Meeting with my front office manager wasn’t the typical check-in, touch-base, “How’s it going?” type of meeting. She is the brightest and newest addition to a fine management team that has been together for more than two years. She is doing an excellent job, but it quickly became clear there were questions she had that should have been covered during the “on-boarding process.”
Now, I have to admit the term “on-boarding process” makes me a little uneasy these days. The luxury of extensive on-boarding of the past lurks in my rearview mirror. When I started in this industry, on-boarding was two weeks of classes, training and shadowing. Then you could actually begin working with guests.
With the elimination of middle layers of management in our industry, some of which were in human resources, the face of on-boarding has changed. In a report by the Society of Human Resource Management, just over half of companies report the on-boarding process is less than eight days in duration. In some cases, hotel demands and lack of staff can put employees on the floor in less than three days. Elimination of “trainers” in many operations leaves the training during the on-boarding process to fellow staff or junior managers. Orientations can take less than a few hours in many cases and end with a meet-and-greet with the general manager.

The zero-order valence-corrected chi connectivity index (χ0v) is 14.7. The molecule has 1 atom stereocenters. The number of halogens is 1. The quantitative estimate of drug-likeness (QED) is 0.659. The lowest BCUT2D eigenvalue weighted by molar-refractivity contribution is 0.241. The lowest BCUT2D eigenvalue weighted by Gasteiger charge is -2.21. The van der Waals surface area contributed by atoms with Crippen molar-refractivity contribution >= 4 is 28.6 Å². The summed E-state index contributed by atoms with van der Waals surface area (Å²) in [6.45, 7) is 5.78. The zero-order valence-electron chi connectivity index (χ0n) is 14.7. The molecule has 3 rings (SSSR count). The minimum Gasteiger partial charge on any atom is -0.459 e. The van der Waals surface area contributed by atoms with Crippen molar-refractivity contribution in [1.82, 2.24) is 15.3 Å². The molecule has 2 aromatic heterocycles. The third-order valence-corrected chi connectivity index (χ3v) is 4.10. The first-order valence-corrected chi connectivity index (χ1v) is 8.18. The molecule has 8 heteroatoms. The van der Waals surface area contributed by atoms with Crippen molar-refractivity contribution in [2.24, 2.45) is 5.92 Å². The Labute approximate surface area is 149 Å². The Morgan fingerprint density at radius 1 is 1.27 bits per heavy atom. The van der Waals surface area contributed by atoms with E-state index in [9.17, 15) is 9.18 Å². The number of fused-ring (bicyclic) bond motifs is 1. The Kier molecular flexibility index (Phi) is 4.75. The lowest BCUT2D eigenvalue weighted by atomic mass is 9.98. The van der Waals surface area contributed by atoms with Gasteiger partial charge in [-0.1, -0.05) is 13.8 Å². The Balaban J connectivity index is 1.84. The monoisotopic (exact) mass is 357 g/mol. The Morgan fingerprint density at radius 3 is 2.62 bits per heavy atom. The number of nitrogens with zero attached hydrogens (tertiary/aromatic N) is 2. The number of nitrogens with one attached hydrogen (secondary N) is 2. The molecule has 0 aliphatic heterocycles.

Top HR professionals tell me there are no shortcuts in the on-boarding process. So, where do today’s hotel professionals — some of the greatest innovators of any industry — turn?
How do we, in light of tighter schedules and financial resources, ensure we are on-boarding our teams in the most effective and efficient manner? Is it complicated by a new generation that places emphasis on their emotional needs in their new environment over, in some cases, the job opportunity itself?
Going to the source of all sources — the Internet — there are many options available for today’s employers. An entire industry of ”on-boarding companies,” software, checklists, do-it-yourself online kits and numerous resources present themselves as today’s answer to integrate, motivate and engage your latest new hires.
Regardless of your path, the most important element in the new-hire process is time. Time not invested in the new hire and on-boarding process ends up in time spent in turnover of staff.
Is it time to re-think your on-boarding process?
How has on-boarding changed in your organization over the years?
What tips do you have for effective on-boarding of today’s employees?
I look forward to hearing about your solutions and successes.